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Yes, Sabahan still remember clearly how Mahathir’s Project-IC naturalised illegal migrants for political purposes. They still remember how despicable Mahathir imported Muslims from Indonesia and the Philippines into Sabah as Malaysian citizens. They still remember how the power-hungry Mahathir diluted the concentration of the indigenous people in Sabah.

The population of Sabah in the early 70s was about 655,000 and the major ethnic groups consisted of 32% Kadazan / Dusun, 23% Chinese and 4.9% Muruts – a demographic where close to 60% of the population were non-Muslims. The Muslims – Malays (0.4%) and Bajaus (13.1%) – were the minority ethnics. Obviously, Mahathir’s UMNO Malay-based party could not control Sabah.

By 2006, thanks to Project-IC, the demographics were unbelievable. The ethnic composition of Sabah became 17.8% Kadazan / Dusun, 9.6% Chinese and 3.3% Muruts (hence non-Muslims population plunged from 60% to 29.7%). At the same time, the Muslims suddenly became majority (44.5%) – Malays (from 0.4% to 11.5%), Bajaus (from 13.1% to 13.4%) and newly formed “Other Bumiputras” (14.6% of the population).

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Again, thanks to Project-IC, also popularly known as “Project M”, Sabah’s population skyrocketed spectacularly to 1,307,582 in 1980; 1,736,902 in 1991; 2,449,389 in 2000 and 3.21 million in 2010. Overnight, it appeared certain ethnics had found the secret recipe to Viagra and bred like rabbits. Interestingly, while the national growth rate was 2.3%, Sabah’s was at 3.1%.

In April 2015, Mahathir did not only admit the existence of Project-IC but had the cheek to justify the project. He said it was his government’s policy to recognise people who were loyal to the country. What he actually meant was his government would reward foreigners with citizenship, as long as they loyally vote for his party UMNO – regardless of their backgrounds (they could be rapists or terrorists).

Therefore, it was only natural for the Sabahan to reject Sabah Chief Minister Shafie Apdal’s candidate in Kimanis. Shafie tried to pass the ball to the previous regime when he revealed minutes of meeting to prove that the controversial Sabah Temporary Pass (PSS) was the Barisan Nasional’s idea. Even if that was true, Shafie should cancel it instead of defending the idea.

In actuality, the idea of PSS was part of the recommendations from the Royal Commission of Inquiry (RCI) on illegal immigrants to fix the issue of foreigners dumping in Sabah. The RCI recommended that various types of documents issued to foreigners be standardised and centralised under PSS. However, Mahathir’s Project-IC was so toxic that Sabahan simply refused to listen.

Local communities were concerned that allowing 136,000 people who were eligible to apply for the PSS would open the floodgate to the influx of illegal immigrants, who in turn would grab a piece of the economic pie. Chief Minister Shafie tried to explain that PSS is only a temporary pass, unlike the previous government’s proposed Sabah Temporary Resident Pass (PRSS).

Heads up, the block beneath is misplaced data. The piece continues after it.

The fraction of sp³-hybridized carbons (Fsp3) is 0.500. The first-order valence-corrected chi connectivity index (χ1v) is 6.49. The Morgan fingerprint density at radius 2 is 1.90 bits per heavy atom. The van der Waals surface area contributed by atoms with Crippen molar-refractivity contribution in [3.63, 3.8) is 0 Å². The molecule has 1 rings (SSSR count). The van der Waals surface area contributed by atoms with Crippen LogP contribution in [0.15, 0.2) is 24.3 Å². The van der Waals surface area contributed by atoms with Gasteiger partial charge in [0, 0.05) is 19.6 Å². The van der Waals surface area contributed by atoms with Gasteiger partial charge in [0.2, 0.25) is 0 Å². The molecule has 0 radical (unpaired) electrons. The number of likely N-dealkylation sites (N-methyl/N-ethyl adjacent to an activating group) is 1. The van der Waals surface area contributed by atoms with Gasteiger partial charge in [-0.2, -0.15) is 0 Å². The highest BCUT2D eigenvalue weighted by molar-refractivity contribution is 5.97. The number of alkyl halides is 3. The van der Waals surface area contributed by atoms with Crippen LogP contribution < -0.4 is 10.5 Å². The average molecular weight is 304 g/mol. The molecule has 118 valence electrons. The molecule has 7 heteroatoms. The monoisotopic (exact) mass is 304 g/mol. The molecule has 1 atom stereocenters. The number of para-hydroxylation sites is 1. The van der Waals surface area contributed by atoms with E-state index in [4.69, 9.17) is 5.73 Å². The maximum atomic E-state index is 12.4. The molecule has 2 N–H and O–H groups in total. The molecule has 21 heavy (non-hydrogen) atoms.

But Najib, currently facing 42 charges of criminal breach of trust (CBT), money laundering and abuse of power, has successfully instilled fear that PSS has the potential to turn into Project-IC 2.0. And it certainly made life difficult for Shafie considering PM Mahathir has made dozens of U-turns in his policies since May 2018, making the government increasingly untrustworthy.

The way opposition BN twisted and spun the PSS was like how Mahathir falsely labelled New Delhi’s newly passed Citizenship Amendment Act (CAA) as discrimination against Muslims. The CAA actually provides a path to Indian citizens for Hindu, Sikh, Buddhist, Jain, Parsi, and Christian religious minorities fleeing persecution from Pakistan, Bangladesh and Afghanistan.

It’s absolutely not true for Mahathir to say the newly passed Citizenship Amendment Act (CAA) will deprive Muslims in India of their citizenship. But the old man twisted it, anyway. In Kimanis, Mahathir’s ally Shafie was at the receiving end. It’s not true for BN to say that the PSS will allow foreigners get citizenship easily like Project-IC. But the BN twisted it, anyway.

In an area like Simpangan where non-Muslim Bumiputras represented 73.5% of voters, 11.5% of Warisan’s votes went to BN. Likewise, in Bandau where 74% of the community are non-Muslim Bumiputras; Chief Minister Shafie was powerless when his supporters swung to the opposition. If Mahathir can blame the Chinese in Tanjung Piai for his loss, he can’t use the same excuse in Kimanis.

Why do you think Mahathir did not force Shafie to make way for his party PPBM (Bersatu) to contest Kimanis? That’s because the prime minister knew PPBM will definitely suffer a bigger loss than Warisan. The hatred against Project-IC was still so strong that even the “Sabah for Sabahan” sentiment was not sufficient to help the charismatic local boy Shafie Apdal, who is of Bajau descent.

The PH leaders should realise that Sabahan had in the past kicked out state governments they didn’t like, including USNO, Berjaya, PBS, and of course, Barisan Nasional. Hence, it’s not an exaggeration to say people of Sabah were actually more politically savvy and mature than people of Peninsular, who had kept BN for 61 years. Don’t try to insult Sabahan’s intelligence with half-baked stories. – Finance Twitter